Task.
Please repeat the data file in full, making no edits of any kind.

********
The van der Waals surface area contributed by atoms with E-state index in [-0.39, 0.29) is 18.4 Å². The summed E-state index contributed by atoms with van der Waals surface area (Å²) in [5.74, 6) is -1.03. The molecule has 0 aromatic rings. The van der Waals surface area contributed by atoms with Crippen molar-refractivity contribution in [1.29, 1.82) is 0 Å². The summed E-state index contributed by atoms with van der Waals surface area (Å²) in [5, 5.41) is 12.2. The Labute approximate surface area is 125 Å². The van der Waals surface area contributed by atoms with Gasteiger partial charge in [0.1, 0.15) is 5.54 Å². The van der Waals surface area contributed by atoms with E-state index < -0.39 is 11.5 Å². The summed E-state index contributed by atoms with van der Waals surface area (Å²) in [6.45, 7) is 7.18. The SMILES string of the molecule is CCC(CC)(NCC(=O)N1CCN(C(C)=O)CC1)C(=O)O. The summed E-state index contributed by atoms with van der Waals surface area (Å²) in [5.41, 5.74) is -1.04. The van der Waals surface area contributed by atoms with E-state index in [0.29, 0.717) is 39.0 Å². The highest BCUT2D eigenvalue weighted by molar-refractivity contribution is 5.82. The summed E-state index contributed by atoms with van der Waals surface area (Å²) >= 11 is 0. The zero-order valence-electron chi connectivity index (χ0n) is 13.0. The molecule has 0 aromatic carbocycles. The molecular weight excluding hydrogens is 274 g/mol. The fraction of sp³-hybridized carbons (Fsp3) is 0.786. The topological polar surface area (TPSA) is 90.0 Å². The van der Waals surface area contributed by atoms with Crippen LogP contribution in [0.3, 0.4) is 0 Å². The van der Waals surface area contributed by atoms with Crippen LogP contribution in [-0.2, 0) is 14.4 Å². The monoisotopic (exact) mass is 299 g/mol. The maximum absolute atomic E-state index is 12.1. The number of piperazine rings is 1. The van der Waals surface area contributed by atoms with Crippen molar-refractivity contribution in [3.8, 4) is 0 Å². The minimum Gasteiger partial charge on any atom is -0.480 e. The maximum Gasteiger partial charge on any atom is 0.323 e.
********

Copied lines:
The van der Waals surface area contributed by atoms with E-state index in [-0.39, 0.29) is 18.4 Å². The summed E-state index contributed by atoms with van der Waals surface area (Å²) in [5.74, 6) is -1.03. The molecule has 0 aromatic rings. The van der Waals surface area contributed by atoms with Crippen molar-refractivity contribution in [1.29, 1.82) is 0 Å². The summed E-state index contributed by atoms with van der Waals surface area (Å²) in [5, 5.41) is 12.2. The Labute approximate surface area is 125 Å². The van der Waals surface area contributed by atoms with Gasteiger partial charge in [0.1, 0.15) is 5.54 Å². The van der Waals surface area contributed by atoms with E-state index < -0.39 is 11.5 Å². The summed E-state index contributed by atoms with van der Waals surface area (Å²) in [6.45, 7) is 7.18. The SMILES string of the molecule is CCC(CC)(NCC(=O)N1CCN(C(C)=O)CC1)C(=O)O. The summed E-state index contributed by atoms with van der Waals surface area (Å²) in [5.41, 5.74) is -1.04. The van der Waals surface area contributed by atoms with E-state index in [0.29, 0.717) is 39.0 Å². The highest BCUT2D eigenvalue weighted by molar-refractivity contribution is 5.82. The summed E-state index contributed by atoms with van der Waals surface area (Å²) >= 11 is 0. The zero-order valence-electron chi connectivity index (χ0n) is 13.0. The molecule has 0 aromatic carbocycles. The molecular weight excluding hydrogens is 274 g/mol. The fraction of sp³-hybridized carbons (Fsp3) is 0.786. The topological polar surface area (TPSA) is 90.0 Å². The van der Waals surface area contributed by atoms with Crippen LogP contribution in [0.3, 0.4) is 0 Å². The van der Waals surface area contributed by atoms with Crippen LogP contribution in [-0.2, 0) is 14.4 Å². The monoisotopic (exact) mass is 299 g/mol. The maximum absolute atomic E-state index is 12.1. The number of piperazine rings is 1. The van der Waals surface area contributed by atoms with Crippen molar-refractivity contribution in [3.8, 4) is 0 Å². The minimum Gasteiger partial charge on any atom is -0.480 e. The maximum Gasteiger partial charge on any atom is 0.323 e.